Given the number of people who do believe that these animals don’t feel pain, arguably because it’s a “nice” thing to believe when you like to eat a type of critter that is traditionally boiled alive, maybe a scientific result is needed to shake things up a bit and make people question commonly-held beliefs.

The next question might be: are there any members of the animal kingdom who don’t feel pain, who would not benefit from it as a sign of danger because they aren’t capable of evasive or defensive action?

6 December 1989

Nineteen years ago today, a gunman killed fourteen women, most of them engineering students, at Montréal’s École Polytechnique. He had separated the men from the women in a classroom and opened fire on the women, and killed more women outside the classroom before killing himself. His suicide note was a hate-filled rant against women and feminists.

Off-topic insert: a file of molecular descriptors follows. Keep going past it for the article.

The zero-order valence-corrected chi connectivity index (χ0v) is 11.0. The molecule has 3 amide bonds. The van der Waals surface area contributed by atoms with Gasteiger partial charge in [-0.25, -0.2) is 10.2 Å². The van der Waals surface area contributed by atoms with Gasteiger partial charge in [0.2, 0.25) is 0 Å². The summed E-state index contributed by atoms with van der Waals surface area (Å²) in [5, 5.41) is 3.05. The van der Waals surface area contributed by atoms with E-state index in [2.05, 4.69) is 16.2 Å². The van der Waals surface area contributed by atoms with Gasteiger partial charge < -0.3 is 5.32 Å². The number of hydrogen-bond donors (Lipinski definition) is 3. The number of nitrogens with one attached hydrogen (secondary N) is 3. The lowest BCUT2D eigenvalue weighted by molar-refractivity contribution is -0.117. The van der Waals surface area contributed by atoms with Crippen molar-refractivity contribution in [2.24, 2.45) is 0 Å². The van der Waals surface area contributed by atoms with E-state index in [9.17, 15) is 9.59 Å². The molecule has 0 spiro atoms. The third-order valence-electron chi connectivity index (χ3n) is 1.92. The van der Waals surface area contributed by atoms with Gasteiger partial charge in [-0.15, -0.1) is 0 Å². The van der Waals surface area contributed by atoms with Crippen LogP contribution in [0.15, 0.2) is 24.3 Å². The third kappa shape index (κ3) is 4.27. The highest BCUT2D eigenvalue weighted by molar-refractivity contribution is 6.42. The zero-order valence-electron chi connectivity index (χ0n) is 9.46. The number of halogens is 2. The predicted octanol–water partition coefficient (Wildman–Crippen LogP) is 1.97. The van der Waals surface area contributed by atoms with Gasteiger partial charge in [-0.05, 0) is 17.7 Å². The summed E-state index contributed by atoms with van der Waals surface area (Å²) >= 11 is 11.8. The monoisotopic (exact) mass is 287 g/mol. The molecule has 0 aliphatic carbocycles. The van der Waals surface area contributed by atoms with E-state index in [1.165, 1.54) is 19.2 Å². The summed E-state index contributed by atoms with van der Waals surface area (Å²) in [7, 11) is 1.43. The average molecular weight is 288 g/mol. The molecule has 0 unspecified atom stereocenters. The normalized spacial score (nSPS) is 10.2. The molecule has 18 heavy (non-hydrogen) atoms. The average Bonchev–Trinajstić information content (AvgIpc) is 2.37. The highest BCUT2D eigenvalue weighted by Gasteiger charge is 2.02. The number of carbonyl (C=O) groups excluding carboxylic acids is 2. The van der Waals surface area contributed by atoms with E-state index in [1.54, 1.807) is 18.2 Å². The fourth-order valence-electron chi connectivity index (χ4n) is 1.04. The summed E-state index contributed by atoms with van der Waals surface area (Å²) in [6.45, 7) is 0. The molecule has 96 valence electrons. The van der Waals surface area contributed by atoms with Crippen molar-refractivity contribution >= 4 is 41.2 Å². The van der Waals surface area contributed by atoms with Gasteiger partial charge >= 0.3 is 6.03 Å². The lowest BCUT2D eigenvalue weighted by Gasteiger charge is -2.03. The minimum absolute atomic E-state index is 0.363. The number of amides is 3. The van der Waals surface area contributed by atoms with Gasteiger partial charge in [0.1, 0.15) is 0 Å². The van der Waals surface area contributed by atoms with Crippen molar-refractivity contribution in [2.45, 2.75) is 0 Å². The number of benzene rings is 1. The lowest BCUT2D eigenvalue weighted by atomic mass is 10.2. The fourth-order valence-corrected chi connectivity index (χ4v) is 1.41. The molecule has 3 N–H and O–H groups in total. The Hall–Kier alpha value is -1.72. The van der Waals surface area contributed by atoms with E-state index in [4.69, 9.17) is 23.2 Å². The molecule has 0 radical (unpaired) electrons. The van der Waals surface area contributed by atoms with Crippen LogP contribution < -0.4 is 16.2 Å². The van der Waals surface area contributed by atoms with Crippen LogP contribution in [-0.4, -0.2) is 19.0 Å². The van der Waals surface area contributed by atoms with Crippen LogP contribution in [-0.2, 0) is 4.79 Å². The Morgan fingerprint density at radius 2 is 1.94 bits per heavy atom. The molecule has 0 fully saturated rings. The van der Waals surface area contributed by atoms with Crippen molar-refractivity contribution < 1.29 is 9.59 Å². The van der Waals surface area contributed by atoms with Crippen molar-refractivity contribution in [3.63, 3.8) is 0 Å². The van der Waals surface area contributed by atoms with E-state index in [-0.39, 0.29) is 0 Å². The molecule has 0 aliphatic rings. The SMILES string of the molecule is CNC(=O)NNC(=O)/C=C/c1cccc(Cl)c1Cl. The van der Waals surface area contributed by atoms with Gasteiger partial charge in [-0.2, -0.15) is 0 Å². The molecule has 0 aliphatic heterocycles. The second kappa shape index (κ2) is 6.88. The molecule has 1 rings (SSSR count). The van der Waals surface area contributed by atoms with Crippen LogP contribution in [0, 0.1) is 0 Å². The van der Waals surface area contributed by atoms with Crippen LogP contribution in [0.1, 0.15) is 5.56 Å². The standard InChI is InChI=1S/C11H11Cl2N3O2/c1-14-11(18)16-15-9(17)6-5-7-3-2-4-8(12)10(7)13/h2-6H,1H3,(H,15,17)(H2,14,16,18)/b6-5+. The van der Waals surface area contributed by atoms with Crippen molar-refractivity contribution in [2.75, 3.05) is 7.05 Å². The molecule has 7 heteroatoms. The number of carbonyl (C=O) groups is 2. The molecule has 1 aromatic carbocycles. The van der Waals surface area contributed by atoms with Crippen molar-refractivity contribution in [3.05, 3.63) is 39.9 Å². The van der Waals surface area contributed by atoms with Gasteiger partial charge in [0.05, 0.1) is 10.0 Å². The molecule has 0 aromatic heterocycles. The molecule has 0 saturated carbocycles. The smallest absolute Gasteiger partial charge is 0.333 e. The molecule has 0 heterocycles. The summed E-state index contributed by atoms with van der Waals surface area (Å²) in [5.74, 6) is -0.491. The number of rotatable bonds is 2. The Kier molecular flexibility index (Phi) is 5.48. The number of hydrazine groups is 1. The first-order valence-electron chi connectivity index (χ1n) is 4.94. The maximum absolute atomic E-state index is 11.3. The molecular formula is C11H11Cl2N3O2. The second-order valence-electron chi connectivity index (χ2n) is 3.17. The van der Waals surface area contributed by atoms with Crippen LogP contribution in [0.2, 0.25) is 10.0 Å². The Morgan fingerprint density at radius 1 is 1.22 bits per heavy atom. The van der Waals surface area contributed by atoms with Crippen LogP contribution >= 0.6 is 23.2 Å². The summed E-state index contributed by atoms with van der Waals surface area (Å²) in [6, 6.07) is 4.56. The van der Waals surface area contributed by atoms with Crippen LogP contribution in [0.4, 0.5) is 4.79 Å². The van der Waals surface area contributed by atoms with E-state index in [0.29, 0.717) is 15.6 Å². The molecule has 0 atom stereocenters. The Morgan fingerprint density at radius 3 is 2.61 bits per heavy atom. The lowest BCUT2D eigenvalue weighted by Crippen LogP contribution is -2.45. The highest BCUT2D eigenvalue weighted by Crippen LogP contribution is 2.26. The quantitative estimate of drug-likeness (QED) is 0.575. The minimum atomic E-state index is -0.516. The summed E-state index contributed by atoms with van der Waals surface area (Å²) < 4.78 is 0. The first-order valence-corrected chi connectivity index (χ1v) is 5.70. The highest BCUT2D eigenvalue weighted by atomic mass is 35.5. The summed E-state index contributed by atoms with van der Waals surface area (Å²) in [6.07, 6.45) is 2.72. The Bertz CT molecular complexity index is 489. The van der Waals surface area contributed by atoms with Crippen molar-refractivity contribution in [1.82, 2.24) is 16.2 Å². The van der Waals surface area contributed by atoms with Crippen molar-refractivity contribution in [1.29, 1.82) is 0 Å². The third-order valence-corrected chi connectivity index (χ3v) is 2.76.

We have a day of remembrance so that we don’t forget to continue speaking out against hatred and violence, and to remind us that even though we’re better off than the pioneering female scientists of a hundred years ago or more, things still aren’t perfect.

I remember being surprised that that kind of misogyny still existed in my part of the world. I was a twelve-year-old girl thinking about someday being a scientist, and until then I had taken it for granted that I would be able to go to school in whatever field I chose and nobody would object.

Debunking the intellectual elite

(EDIT 2 July 2009: Man, this is one of the most ponderous pieces of omg!seriousness I have ever written. I’m leaving it up because people have already replied to it. But yikes, my writing embarrasses me sometimes.)